Down in a landing craft approaching the beach was a now 16 year old Cayoni “Joseph” Johns, who was a Navy SEAL or “frogman” as they called them at the time. As the landing craft hit ground, the opening ramp dropped, and a swarm of Marines and “frogmen” ran out the front. Nearly all of them were cut down by German machine guns.
Cayoni, who was a great swimmer from his days on the reservation, figured it would obviously be better to go over the sides of the landing craft. As he jumped into the frigid French Sea, he sank almost all the way to the bottom because of the weight of his gear. As he surfaced, the water was now soaked a deep red color from the blood of the dead Marines and SEALs around him.
As he swam past the mangled bodies of the dead men, he regrouped with his Sergeant on shore. Cayoni told me (and a Gazette reporter) that he naively asked, “What the hell does a German look like?” having never seen one. He said his Sergeant replied, “They’ll all be wearing grey uniforms, and many of them will have blonde hair and blue eyes.”
Nearly six hours later, Cayoni had made it up the beach. It took him six hours of crawling to cross and he said he was remarkably not hit or injured at all by any of the obstructions on Omaha Beach. The Germans had placed mines and razor wire and were equipped with new machine guns which were the fastest firing in the world.
They also had artillery and mortar support from behind them in the town of Normandy. They had built many large bunkers with walls six feet thick. Somehow, Cayoni had somehow survived all of this without a scratch.
Cayoni found himself now advancing up a small bluff on the side of a beach. He reached the top and then he heard “Kommen sie sofort, die verbündeten sind hier!” This was a language that startled Cayoni. He had never heard any other languages besides English and his own Creek language. This made him stop because he realized that he had just heard the voice of Nazis for the first time, saying, “Come immediately, the Allies are here.”
He decided to crawl closer to the sound and he soon realized that the sound was coming from a large tube sticking out of the ground. When he looked down the tube, he could see grey uniforms and helmets moving about in what appeared to be a chamber. Judging by his sergeant’s description, these were the men he was after. He reached back into his haversack and pulled out two hand grenades knowing that the bunker was so big, he’d need two to take out the entire bunker.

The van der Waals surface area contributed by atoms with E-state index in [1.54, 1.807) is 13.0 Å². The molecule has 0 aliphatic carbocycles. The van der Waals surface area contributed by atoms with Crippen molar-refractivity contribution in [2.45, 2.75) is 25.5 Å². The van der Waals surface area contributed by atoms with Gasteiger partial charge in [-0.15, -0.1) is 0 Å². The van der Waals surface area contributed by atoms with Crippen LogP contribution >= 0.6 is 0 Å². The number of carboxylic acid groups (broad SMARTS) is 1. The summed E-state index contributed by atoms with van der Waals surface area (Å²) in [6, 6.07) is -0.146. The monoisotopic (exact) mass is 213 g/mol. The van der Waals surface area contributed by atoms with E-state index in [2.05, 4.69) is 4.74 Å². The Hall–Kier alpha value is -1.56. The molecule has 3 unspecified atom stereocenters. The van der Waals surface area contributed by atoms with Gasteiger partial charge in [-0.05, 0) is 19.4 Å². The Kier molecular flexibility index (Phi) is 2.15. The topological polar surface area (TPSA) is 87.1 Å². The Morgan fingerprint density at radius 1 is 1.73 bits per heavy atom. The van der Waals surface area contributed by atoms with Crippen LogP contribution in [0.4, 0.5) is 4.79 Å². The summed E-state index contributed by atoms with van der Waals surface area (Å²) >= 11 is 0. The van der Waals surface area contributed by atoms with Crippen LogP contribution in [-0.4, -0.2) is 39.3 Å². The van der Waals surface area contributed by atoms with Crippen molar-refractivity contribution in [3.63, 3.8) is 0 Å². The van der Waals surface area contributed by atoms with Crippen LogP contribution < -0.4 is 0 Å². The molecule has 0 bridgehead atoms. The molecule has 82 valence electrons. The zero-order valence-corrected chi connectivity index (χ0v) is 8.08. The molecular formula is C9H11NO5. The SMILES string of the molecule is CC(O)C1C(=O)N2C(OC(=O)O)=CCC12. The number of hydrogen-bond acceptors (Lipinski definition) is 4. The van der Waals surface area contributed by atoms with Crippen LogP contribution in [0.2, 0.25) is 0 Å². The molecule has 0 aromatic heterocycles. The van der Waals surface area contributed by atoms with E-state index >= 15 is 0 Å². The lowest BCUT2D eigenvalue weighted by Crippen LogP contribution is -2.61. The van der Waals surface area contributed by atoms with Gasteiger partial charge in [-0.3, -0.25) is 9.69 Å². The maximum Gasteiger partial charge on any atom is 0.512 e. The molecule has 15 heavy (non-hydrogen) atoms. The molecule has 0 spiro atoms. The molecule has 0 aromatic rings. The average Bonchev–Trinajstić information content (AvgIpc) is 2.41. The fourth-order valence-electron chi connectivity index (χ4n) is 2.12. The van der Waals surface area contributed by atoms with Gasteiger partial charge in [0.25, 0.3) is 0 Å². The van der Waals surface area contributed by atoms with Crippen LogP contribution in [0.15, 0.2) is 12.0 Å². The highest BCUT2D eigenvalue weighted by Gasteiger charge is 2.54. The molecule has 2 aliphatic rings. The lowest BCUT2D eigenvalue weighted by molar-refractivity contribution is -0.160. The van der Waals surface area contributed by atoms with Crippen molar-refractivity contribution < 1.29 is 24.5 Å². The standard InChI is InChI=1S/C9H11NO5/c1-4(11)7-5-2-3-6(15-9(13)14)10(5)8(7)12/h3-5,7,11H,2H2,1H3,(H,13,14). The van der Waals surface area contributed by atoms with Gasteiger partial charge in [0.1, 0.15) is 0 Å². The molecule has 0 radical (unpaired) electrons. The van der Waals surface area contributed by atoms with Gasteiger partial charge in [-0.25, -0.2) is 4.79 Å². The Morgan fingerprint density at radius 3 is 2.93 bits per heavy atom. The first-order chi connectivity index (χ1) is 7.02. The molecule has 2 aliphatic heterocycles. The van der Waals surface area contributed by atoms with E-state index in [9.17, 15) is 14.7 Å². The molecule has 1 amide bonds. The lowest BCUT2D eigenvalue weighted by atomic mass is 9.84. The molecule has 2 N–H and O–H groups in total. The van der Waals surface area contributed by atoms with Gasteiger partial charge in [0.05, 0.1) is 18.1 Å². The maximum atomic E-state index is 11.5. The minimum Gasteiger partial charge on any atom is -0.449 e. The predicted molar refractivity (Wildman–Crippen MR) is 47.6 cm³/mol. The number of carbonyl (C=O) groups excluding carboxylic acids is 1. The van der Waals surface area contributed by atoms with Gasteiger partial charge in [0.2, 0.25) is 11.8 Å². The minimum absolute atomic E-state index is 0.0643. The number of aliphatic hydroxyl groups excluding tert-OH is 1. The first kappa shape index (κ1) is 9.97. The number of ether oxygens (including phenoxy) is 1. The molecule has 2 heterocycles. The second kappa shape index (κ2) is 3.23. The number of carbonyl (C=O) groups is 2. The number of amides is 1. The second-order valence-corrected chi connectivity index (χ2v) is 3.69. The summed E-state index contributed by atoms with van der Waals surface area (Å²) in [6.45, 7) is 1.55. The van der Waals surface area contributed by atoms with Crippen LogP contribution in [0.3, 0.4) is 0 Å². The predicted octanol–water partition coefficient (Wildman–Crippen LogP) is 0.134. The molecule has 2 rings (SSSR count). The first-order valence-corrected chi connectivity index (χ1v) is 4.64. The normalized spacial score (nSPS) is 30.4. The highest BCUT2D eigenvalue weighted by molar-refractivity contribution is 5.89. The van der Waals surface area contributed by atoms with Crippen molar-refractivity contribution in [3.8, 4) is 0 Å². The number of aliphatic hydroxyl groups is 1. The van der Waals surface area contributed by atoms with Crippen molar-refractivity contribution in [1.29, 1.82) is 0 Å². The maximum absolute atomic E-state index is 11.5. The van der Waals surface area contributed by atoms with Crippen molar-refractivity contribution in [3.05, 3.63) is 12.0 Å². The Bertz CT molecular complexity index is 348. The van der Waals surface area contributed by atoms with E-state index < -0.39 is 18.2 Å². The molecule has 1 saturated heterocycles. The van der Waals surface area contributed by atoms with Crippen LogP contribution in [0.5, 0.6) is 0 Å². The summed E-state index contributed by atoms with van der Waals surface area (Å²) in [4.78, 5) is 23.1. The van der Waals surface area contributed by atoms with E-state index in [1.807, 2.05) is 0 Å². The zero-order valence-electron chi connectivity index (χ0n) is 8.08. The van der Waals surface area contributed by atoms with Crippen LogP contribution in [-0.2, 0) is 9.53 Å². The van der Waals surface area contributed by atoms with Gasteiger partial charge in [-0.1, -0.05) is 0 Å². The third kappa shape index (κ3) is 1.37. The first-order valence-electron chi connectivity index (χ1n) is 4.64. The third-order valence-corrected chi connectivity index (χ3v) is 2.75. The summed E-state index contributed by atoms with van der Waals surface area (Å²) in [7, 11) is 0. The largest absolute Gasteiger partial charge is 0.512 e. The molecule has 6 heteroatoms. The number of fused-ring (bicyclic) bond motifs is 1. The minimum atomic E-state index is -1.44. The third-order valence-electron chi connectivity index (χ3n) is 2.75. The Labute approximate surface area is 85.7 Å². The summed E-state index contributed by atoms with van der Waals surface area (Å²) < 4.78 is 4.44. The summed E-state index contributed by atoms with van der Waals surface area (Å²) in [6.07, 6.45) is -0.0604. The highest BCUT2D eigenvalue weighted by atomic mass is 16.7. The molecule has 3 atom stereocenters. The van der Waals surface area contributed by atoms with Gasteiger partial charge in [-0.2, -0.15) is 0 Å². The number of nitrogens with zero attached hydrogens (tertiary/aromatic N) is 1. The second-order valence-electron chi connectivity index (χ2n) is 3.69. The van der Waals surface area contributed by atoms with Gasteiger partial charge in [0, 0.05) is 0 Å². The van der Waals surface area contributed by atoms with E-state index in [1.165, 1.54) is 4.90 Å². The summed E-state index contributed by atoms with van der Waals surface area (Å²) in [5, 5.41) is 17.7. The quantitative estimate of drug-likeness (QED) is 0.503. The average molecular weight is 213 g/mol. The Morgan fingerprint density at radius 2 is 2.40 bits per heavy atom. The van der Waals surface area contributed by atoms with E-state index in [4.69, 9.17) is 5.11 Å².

As he pulled the pin, he dropped the grenade down the pipe and then pulled the pin and dropped the next one. Immediately after they dropped in amongst the enemy soldiers, total chaos ensued. Cayoni later described that the grenade “really raised hell.” The men had only five seconds to figure out how to get the grenade out of the bunker before it exploded.
He reported that “at the fifth second” he was still lying on top of the bunker away from the pipe, so as to not catch any shrapnel himself. As the grenades went off, he felt a large thump come up into his chest, which was the shockwave of the blast. He then moved to the pipe to see if his job had been finished, and realized it had, judging by the carnage in the pipe.
Armed with his Thompson submachine gun, he began to crawl into the fields behind enemy lines while more troops were still landing at the beach, noting the first wave only had a handful of men still left alive. For the rest of the day Cayoni crawled through the grass. Whenever he heard movement, he would point his machine gun in the direction, and move it back and forth while firing. When he would hear a cry of pain from the targets (whom he never saw), he would move on, eventually holding up inside a destroyed German bunker, and sleeping through the night.
When he woke up, he eventually rallied with the rest of the SEALs once the beach had been secured. Through his captain, Cayoni learned that there had been 15 German soldiers inside the bunker he had dropped grenades into, all of whom were killed. They were waiting in a secret bunker to fire on Allied troops from a hidden position. Without Cayoni, countless men could have been lost due to the pillbox.
Back at the library of the soldier’s home, Cayoni finally finished his amazing story.
I went to visit Mr. Johns only one more time before his death of COVID – 19 in April. Along with Johns, many other war heroes–including a soldier who guarded the Nazis during the Nuremberg trials–perished during the outbreak of the coronavirus at the Soldier’s Home in Holyoke.
They lived through so much, but did not survive this pandemic.
Cayoni Johns is not just a storyteller to me.
Whenever I feel like I’m struggling to do something difficult or don’t like doing something, I think to myself “Well, you’re not a teenaged boy on the beaches of one of the bloodiest battles in world history.”
Cayoni’s story will stick with me forever, and I will be sure to let as many other people as I can, know about his incredible bravery and sacrifice,